Few factors which can lead to undercapitalisation are:

  • Lack of proper planning for predictable business risks.
  • Unfavorable macroeconomic circumstances.
  • Financing growth with short-term funds instead of permanent funds.
  • Failure to raise enough capital from financial institutions such as a bank loan or on credit.
  • Poor risk management strategies.

Suppose a company which is having adequate cash flows detects undercapitalisation at an early stage. In that case, it can save itself from becoming bankrupt by taking remedial action like issuing debt, selling its shares, and availing a long-term credit facility from financial institutions or private lenders. On the contrary, if a company ignores early signs of undercapitalisation and fails to manage adequate cash flow, there are all the chances to go bankrupt. 

How can a proper cash management strategy help young businesses avoid Undercapitalisation?

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Before starting a new business, it is always better if the entrepreneurs have a fair idea about their financial needs and the expense. For this, a careful assessment of all the aspects of a business is required. Typically, a business incurs expense on – rent, salaries of the employees, inventory, equipment or machinery, licenses, computers, office furniture, marketing, and advertising, etc. Thus, there are numerous factors that determine the financial needs of a business. For initial years it is helpful if companies maintain a cash flow projection for every month. This is because the difference between the funds a business can contribute, the income it generates, and an estimate of expenses incurred by it, gives a clarity about a business's financial needs. To make up for this difference and to ensure adequate capitalisation a business can secure equity from financial institutions like bank loans or private lenders. Since, cash is the lifeblood of a business, proper management of cash flows is paramount for a business to grow and achieve success.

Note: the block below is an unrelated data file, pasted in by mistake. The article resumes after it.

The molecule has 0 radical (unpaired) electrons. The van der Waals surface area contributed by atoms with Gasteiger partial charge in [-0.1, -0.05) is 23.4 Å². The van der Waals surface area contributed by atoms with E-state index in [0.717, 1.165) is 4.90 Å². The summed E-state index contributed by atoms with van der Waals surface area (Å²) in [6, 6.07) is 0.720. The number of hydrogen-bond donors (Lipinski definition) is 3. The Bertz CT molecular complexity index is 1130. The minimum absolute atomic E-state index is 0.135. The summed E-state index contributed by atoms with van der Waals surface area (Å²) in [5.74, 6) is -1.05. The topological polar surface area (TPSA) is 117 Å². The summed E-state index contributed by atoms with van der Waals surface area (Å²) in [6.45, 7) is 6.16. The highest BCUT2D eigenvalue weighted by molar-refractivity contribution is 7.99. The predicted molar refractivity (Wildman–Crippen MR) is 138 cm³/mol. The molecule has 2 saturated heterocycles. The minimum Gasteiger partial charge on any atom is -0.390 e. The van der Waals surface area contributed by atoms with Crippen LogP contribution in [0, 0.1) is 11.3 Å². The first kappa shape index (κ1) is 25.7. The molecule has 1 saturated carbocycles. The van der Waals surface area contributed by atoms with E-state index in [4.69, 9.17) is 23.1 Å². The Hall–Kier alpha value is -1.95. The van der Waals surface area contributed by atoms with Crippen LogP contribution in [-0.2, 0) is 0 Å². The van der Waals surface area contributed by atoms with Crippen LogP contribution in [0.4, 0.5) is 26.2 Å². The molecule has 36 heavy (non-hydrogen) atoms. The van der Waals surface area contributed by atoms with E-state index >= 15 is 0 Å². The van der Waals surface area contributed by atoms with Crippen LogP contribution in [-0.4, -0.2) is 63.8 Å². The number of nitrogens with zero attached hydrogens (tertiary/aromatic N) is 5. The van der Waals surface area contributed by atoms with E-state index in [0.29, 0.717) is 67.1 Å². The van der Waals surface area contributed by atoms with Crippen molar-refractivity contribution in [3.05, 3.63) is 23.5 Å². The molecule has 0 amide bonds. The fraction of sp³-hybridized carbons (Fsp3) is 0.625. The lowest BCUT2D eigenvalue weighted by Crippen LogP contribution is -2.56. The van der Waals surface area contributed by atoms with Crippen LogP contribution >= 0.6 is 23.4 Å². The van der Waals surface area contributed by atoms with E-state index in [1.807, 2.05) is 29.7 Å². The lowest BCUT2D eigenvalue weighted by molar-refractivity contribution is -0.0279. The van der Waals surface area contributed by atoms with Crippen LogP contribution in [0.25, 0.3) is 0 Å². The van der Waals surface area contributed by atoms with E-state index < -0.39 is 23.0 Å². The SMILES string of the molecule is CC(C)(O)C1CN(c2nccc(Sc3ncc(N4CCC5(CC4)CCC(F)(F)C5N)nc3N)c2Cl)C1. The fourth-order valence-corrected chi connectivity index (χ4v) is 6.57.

In its cash management strategy, a company should consider factors such as -- i) its level of liquidity, ii) its management of cash balances, iii) short-term investment strategies. Young companies are more vulnerable to undercapitalisation because the initial costs involved in a business pose the most significant challenge for entrepreneurs. A realistic assessment of a business's expenses and financial needs is important before starting an entrepreneurial activity.